An earlier article (Ref.1) in this journal discussed mainly the management of UK ILW in surface facilities; the disposal of vitrified HLW in a hillside was only briefly mentioned. This article expands the latter concept, emphasising an engineering approach.
Some thirty years ago, a group of engineers and technologists at Risley, UK, responsible for the design of radioactive plants, began a feasibility and order of cost study of the storage and underground burial of vitrified HLW. This was published in 1980 in Ref. 2. A synopsis of the conclusions is set out below together with some more recent observations.
A. Two main types of disposal were identified. A ‘wet’ repository implied location of waste containers below the water table with long pathways of any activity in the water back to man as in current UK studies. On other hand, a ‘dry’ (hillside) repository, the concept preferred in Ref. 2, set out to inhibit water access to the canisters by drainage of the host rock. (In the UK, there are few suitable natural dry locations). Section 11.2 (Ref. 2) discusses the integrity of this system. Any groundwater naturally flowing through undrained rock is very highly filtered in doing so; artificial extra drainage would not block but merely remove some of the resistance of flow to the biosphere. A variation, preferred for coastal or other saline groundwater sites, is to direct any slight flow near the waste down to a sump, from where large boreholes (200mm) would extend to deep saline permeable strata.
B. The preferred option for storage of containers (say for 100 years or so) before transfer to a repository was a surface store with natural air cooling. Heavy shielding of containers (300 mms of malleable iron) was suggested, allowing ‘hands on’ manipulation in tunnels and open field storage. The extra cost of the thick shielding was offset by savings in storage and disposal operations.
C. The main drainage for a ‘dry’ system is by the access tunnels which slope upwards gently towards load zones; any seepage of activity would then be safely directed into the drains; (in a ‘wet’ repository, activated water would be dispersed randomly, rendering remedial action impracticable). Drainage from the load tunnels could be mainly of two types (other schemes may eventually be preferred incorporating features of either type). The first is where the bottoms of load tunnels are used to allow downflow of any in-leakage towards the junction with the main access tunnels. Small particle material such as sharp sand or gravel and perhaps containing absorbers for transuranics and/or sacrificial iron turnings would fill the voids. Deflectors such as overlapping granite slabs or titanium sheet could prevent direct seepage on to waste packages underneath. In the second, auxiliary boreholes just below the load tunnels would take away groundwater to the access tunnels; backfill round the waste would be impermeable material such as bentonite. In both cases, boreholes above the load tunnels could lead away most of the (inactive) groundwater to weathered zones to seep away to the surface of the hillside; any water pressure towards the load tunnels would thereby be greatly reduced.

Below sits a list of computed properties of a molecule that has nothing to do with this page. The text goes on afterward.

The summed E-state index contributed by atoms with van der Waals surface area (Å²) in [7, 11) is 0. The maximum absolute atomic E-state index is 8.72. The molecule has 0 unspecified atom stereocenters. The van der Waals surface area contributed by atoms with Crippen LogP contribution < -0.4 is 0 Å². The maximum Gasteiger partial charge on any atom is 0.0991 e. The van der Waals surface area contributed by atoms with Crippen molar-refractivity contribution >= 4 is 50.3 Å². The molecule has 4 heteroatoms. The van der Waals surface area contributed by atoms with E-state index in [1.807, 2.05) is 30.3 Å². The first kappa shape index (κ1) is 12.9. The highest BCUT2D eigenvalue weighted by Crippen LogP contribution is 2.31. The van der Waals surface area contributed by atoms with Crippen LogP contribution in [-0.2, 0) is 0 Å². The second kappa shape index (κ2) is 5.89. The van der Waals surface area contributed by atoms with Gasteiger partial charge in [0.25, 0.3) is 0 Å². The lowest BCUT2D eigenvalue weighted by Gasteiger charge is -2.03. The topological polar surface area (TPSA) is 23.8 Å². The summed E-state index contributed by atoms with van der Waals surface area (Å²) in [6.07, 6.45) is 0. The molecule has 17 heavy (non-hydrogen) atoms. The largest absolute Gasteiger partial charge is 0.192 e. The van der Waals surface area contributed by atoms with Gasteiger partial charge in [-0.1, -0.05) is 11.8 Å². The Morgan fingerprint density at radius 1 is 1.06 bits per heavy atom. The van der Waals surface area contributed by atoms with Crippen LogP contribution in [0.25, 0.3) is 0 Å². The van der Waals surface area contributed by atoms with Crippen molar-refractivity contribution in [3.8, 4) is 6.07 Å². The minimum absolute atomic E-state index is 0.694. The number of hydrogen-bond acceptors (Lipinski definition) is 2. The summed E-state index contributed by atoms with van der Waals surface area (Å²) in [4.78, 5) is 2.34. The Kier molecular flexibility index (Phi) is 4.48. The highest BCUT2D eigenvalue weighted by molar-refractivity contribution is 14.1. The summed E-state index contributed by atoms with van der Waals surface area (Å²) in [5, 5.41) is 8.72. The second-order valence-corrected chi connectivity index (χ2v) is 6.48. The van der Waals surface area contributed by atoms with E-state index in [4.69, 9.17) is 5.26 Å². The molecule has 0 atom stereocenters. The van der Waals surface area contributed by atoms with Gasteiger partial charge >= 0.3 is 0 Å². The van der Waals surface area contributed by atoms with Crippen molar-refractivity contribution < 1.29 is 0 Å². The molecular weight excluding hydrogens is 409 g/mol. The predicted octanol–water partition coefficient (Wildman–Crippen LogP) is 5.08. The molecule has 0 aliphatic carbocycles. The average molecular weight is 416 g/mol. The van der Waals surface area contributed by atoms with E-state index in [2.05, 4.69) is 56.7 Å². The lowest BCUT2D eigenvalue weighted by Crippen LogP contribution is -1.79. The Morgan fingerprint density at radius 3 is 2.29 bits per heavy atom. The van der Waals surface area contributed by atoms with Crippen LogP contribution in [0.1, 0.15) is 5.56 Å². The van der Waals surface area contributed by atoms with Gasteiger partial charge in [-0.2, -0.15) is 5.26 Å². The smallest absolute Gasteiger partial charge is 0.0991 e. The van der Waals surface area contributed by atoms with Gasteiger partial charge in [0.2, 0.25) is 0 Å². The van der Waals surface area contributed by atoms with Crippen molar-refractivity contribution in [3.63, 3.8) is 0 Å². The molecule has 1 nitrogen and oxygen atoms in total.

D. There are several safety features against activity migration with either form of drainage – the backfill, the long corrosion resistance of the thick shielding (particularly as little air would be brought in by any water reaching the load tunnels), the actinide absorbers (possibly also in the access tunnels, mixed in gravel filling) and the absorption in the permeable deep strata of any traces of activity passing the above barriers. There could be inspection for a long demonstration period in realistic closure conditions.
There is promise in the above concept, which is better than ‘wet’ systems in safety, cost and simplicity to merit further study. Because of the difference from naturally ‘dry’ systems, however, such as salt mines or Yucca Mountain (now abandoned), it is perhaps more appropriate to rename it a ‘drained’ system. There is sufficient similarity to the original UKAEA concept to use this as a basis for updating and to include Spent Fuel disposal. The main novelty would be the enclosure of Spent Fuel in thick shielding. Revising the costing should be straightforward. Siting of a hillside repository should be easy, since its requirements are not very restrictive and the site could be chosen for other reasons, such as ease of transport. It would seem worthwhile, for example, to drill a few boreholes in Black Combe near Sellafield and use realistic ground data for the assessment. Looking at other locations need only be necessary if Black Combe held some unusually bad characteristic. An assessment of the relative hazards of surface burial of non-active toxic wastes versus radioactive wastes should be followed up as recommended in Ref.1 to establish how much radioactive waste need go to a hillside location rather than the cheaper surface alternative.
Current UK disposal research has contributed little to world knowhow that is original and relies heavily on that of overseas countries such as Sweden. Overall, the above ‘drained’ and surface disposal concepts offer solutions to radwaste disposal well known to the engineering industry and are much cheaper and more practical and so should replace current work on ‘wet’ repository systems, particularly in the present UK economic climate. Moreover, there are so many possible safety features that some operations might well be omitted e.g. vitrification could be replaced by direct cementation of High Active effluent.
1. W. R. Burton, Store ILW as Toxic Waste, Nucl, Eng. Int. (October 2009).
2. W. R. Burton and J. R. Griffin, Long-Term Storage and Disposal Systems for Highly Active Waste, ND-R-514(R)(1980).
Bob Burton is author of Nuclear power, pollution and politics (1990, ISBN: 978-0-415-03065-6)Related ArticlesAlstom wins Chinese steam turbine contract